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World War I War Breaks out in Europe. Vocabulary Militarism: the belief that a nation needs a large military Central Powers: an alliance of Austria-Hungary,

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Presentation on theme: "World War I War Breaks out in Europe. Vocabulary Militarism: the belief that a nation needs a large military Central Powers: an alliance of Austria-Hungary,"— Presentation transcript:

1 World War I War Breaks out in Europe

2 Vocabulary Militarism: the belief that a nation needs a large military Central Powers: an alliance of Austria-Hungary, Germany, the Ottoman Empire, and Bulgaria during World War I Allies: an alliance of Serbia, Russia, France, Great Britain, Italy, and seven other countries during World War I Trench warfare: a kind of warfare during World War I in which troops huddled at the bottom of trenches and fired artillery and machine guns at each other

3 Vocabulary U-boat: German submarine; unterseeboot Woodrow Wilson: President of the U.S. during World War I; he “kept us out of the war” until Germany sunk the Lusitania and sent the Zimmerman telegram to Mexico Neutrality: refusing to take sides in a war Zimmerman Telegram: a message sent in 1917 by the German foreign minister to the German ambassador in Mexico, proposing a German-Mexican alliance and promising to help Mexico regain Texas, New Mexico, and Arizona if the United States entered the war

4 Causes of World War I Imperialism: larger countries competed with each other to gain control of smaller, weaker nations Asia and Africa and make them colonies Nationalism: citizens had strong feelings of pride, loyalty and protectiveness towards their own country; they would do anything for their country Militarism: European powers began increasing their military strength Alliances: Many European nations were involved with alliances with each other; If one went to war their allies were dragged in as well; Two main alliances were the Triple Entente and Triple Alliance

5 Pre – War Alliances

6 Assassination of Archduke Franz Ferdinand – June 28 1914 Archduke Franz Ferdinand and his wife Sophie are visiting Sarajevo. On their way to the town hall a member of the Serbian group The Black Hand tried to assassinate them by throwing a grenade. It bounced off and blew up under the car following them injuring two. After the town hall reception, they wanted to visit the injured at the hospital. On the way there the driver went the wrong way and was backing up slowly when Gavrilo Princip saw them from a corner café. He fired two shots into the car killing both the Archduke and his wife. When he tried to kill himself police and others arrested him.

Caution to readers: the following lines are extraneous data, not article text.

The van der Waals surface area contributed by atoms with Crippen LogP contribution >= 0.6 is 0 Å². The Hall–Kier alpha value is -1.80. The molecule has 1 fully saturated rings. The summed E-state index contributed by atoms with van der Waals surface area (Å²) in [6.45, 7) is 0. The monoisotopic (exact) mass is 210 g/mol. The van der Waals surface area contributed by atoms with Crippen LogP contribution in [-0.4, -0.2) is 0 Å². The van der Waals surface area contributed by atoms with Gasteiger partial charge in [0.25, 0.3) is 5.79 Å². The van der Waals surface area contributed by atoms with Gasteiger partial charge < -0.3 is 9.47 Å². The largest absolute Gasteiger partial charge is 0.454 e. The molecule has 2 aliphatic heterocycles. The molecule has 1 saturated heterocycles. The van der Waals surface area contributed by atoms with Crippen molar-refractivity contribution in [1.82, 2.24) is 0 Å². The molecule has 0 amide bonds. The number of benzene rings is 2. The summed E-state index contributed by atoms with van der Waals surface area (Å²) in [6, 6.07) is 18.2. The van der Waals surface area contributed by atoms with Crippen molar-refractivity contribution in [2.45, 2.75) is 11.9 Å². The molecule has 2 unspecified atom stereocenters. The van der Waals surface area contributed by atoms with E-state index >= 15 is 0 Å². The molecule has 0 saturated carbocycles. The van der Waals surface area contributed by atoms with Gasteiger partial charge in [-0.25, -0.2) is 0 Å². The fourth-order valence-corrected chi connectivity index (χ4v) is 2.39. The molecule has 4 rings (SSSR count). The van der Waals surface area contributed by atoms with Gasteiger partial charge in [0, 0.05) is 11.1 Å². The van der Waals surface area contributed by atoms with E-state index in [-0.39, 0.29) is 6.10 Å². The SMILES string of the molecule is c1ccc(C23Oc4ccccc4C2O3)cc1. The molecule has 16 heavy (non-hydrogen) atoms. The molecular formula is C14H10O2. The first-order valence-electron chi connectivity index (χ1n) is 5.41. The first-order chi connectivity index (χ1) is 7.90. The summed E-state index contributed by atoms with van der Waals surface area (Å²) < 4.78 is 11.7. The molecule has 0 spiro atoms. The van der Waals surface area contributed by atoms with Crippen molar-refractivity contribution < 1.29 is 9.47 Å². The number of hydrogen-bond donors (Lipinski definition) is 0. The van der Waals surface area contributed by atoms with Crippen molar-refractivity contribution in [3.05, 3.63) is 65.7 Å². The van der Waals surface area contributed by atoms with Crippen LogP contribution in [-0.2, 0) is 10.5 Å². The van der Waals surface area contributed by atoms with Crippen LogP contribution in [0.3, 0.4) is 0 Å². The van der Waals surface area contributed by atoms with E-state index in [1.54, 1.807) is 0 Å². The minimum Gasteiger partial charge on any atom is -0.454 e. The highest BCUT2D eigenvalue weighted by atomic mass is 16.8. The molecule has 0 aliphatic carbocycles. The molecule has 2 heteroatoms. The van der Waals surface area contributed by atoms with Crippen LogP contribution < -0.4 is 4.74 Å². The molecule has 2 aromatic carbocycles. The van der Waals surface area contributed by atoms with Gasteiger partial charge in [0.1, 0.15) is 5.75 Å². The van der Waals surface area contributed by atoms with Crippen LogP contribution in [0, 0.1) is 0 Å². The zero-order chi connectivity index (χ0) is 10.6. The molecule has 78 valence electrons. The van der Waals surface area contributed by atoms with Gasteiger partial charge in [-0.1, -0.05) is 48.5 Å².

7 Archduke Franz Ferdinand

8 Gavrilo Princip Serbian nationalist that was part group, The Black Hand Killed Archduke Franz Ferdinand and wife Sophie Captured and found guilty Was only 19 at the time so he was spared the death penalty and was given twenty years. He died of tuberculosis 4 years later.

9 Who’s on Whose Side Allies Serbia Russia France Great Britain United States (1917) Belgium Italy Romania Greece Central Powers Austria-Hungary Germany Ottoman Empire Bulgaria

10 Kaiser Wihelm II Germany Franz Josef Emperor of Austria King of Hungary Central Power Leaders Sultan Mehmed V Ottoman Empire

11 Allied Leaders Czar Nicholas II Russia King George V Great Britain Woodrow Wilson United States

12 Europe - 1914

13 Trench Warfare

14 Life in the Trenches

15 Trench Foot Many soldiers fighting in the First World War suffered from trench foot. This was an infection of the feet caused by sold, wet and unsanitary conditions. In the trenches men stood for hours on end without being able to remove wet socks or boots. The feet would gradually go numb and the skin would turn red or blue. If untreated, trench foot could turn gangrenous and result in amputation. Trench foot was a particular problem in the early stages of the war. For example, during the winter of 1914-15 over 20,000 men in the British Army were treated for trench foot. The only remedy for trench foot was for the soldiers to dry their feet and change their socks several times a day. By the end of 1915 British soldiers in the trenches had to have three pairs of socks with them and were under orders to change their socks at least twice a day. As well as drying their feet, soldiers were told to cover their feet with a grease made from whale- oil. It has been estimated that a battalion at the front would use ten gallons of whale-oil every day.

16 New Technology Machine guns

17 Poison Gas New Technology

18 Airplanes

19 New Technology Tanks

20 New Technology U – Boats and ships “Unterseeboot”

21 Sinking of the Lusitania

22 Zimmerman Telegram Coded Decoded

23 Russian Revolution - 1917 Czar Nicholas II Vladimir Lenin

24 1. What were the long term causes of World War I? The long term causes of World War I were: imperialism, nationalism, militarism and alliances. 2. Why were Americans divided over the issue of remaining neutral? Americans did not want to go to war, but they were angry about German attacks on merchant ships and the Zimmerman telegram’s threat. 3. Why was Russia’s withdrawal from the war in 1917 a blow to the Allies? Russia’s withdrawal from the war was a blow to the Allies because it allowed Germany to sent more of their soldiers to the Western Front. Section 1 Review

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